The pandemic has taken a toll on investments in Asia-Pacific's private financial technology companies, but recent monthly data suggests that a recovery may be in sight.
Over the first three quarters of 2020, fintechs based in the region raised a combined $3.9 billion, down 46% compared to the same period of 2019, while deal volume fell by 20.5% to 318. Prior-year results were somewhat inflated by Jingdong Digital Technology Holdings Co. Ltd.'s $1.9 billion series B round in January; however, 2020's total is still 26.1% lower than the year-ago period even when excluding this transaction.
In the third quarter alone, fintechs in APAC raised $1.3 billion, 8.7% lower than the previous quarter. Year-to-date capital flows into APAC fintechs, however, appear to have hit a trough in June. Both monthly funding volume and value have since risen, possibly signaling a cautious return of investor interest.
After a steep decline in the second quarter, China saw a resurgence in private fintech investments and accounted for a third of Asia-Pacific's aggregate fintech funding value in the third quarter. Deal counts by Chinese fintechs doubled to 20, while venture capital flows surged by more than tenfold to $425 million, though this was largely bolstered by Waterdrop's $230 million series D round.
Southeast Asia saw the most fintech funding activity in the third quarter and would have topped fintech investments in Asia-Pacific if not for the Waterdrop round.
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Beijing Shuidi Hubao Technology Co. Ltd., which does business as Waterdrop, is a healthcare-focused insurtech. Launched in 2016, it started with a crowdfunding platform and a mutual aid platform which has disbursed 1.7 billion yuan ($254.6 million) to over 14,000 users since inception. Members of Waterdrop's mutual aid plans contribute a nominal sum amounting to less than 100 yuan ($14.98) per annum to a pooled fund. Payouts from the fund will be made upon diagnosis of an eligible medical condition, permanent disability or death resulting from an accident. Waterdrop does not impose fees on donations raised through its crowdfunding platform but generates revenue by charging a commission fee of 8% per payout on its mutual aid schemes.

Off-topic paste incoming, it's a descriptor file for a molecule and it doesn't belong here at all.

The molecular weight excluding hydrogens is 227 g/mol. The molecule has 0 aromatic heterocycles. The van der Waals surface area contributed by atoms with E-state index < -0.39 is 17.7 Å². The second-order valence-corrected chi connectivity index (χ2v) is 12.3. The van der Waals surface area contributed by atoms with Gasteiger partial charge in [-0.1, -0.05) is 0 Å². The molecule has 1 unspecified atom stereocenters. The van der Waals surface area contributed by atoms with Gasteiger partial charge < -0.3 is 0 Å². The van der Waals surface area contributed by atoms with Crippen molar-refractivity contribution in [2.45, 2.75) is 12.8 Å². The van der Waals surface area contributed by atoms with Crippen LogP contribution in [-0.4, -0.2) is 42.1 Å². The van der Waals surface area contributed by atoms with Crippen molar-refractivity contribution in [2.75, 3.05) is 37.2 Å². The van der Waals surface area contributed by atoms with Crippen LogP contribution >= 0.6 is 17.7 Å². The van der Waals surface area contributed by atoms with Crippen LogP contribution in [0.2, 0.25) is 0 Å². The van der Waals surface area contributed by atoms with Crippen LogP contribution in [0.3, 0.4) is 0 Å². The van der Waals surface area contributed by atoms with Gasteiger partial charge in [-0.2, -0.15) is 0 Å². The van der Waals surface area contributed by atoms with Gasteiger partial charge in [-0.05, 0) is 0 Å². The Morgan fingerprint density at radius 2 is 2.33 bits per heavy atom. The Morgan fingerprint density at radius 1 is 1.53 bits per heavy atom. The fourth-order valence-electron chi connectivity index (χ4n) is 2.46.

The mutual aid platform appears to be a customer acquisition channel for Waterdrop's insurance brokerage business, which was launched in 2017 and is said to be the firm's main revenue driver, according to CompassList. In a company survey, Waterdrop noted that nearly 40% of its mutual aid users are keen to purchase insurance products after subscribing to their mutual aid schemes. The brokerage unit is currently distributing more than 80 products from over 60 insurance companies and has seen swift growth. In the first half this year, the brokerage platform amassed close to 6 billion yuan ($892.3 million) in insurance premiums, which is roughly equivalent to the total premium gathered for the full year in 2019. The platform has over 100 million users, up from 12 million in June 2019.
Waterdrop's latest fundraising round is the largest raised by an insurtech in Asia-Pacific in the first three quarters this year and brings the firm's cumulative amount raised to $480 million. Its huge appetite for cash might stem from a high customer acquisition cost as it faces stiff competition from large Chinese internet companies. Ant Group Co. Ltd., Baidu Inc., Meituan Dianping, JD.com Inc., 360 DigiTech Inc. and Suning.com Co. Ltd. have all made their foray into the online mutual aid business in recent times.
Part of Waterdrop's new proceeds will be used to accelerate initiatives in medical and healthcare services, including the launch of a new service to provide members on its crowdfunding and mutual aid platforms with lower-cost medications and treatments. According to a Reuters report in August, the Tencent-backed firm is planning for an IPO in the U.S following its recent fund raise.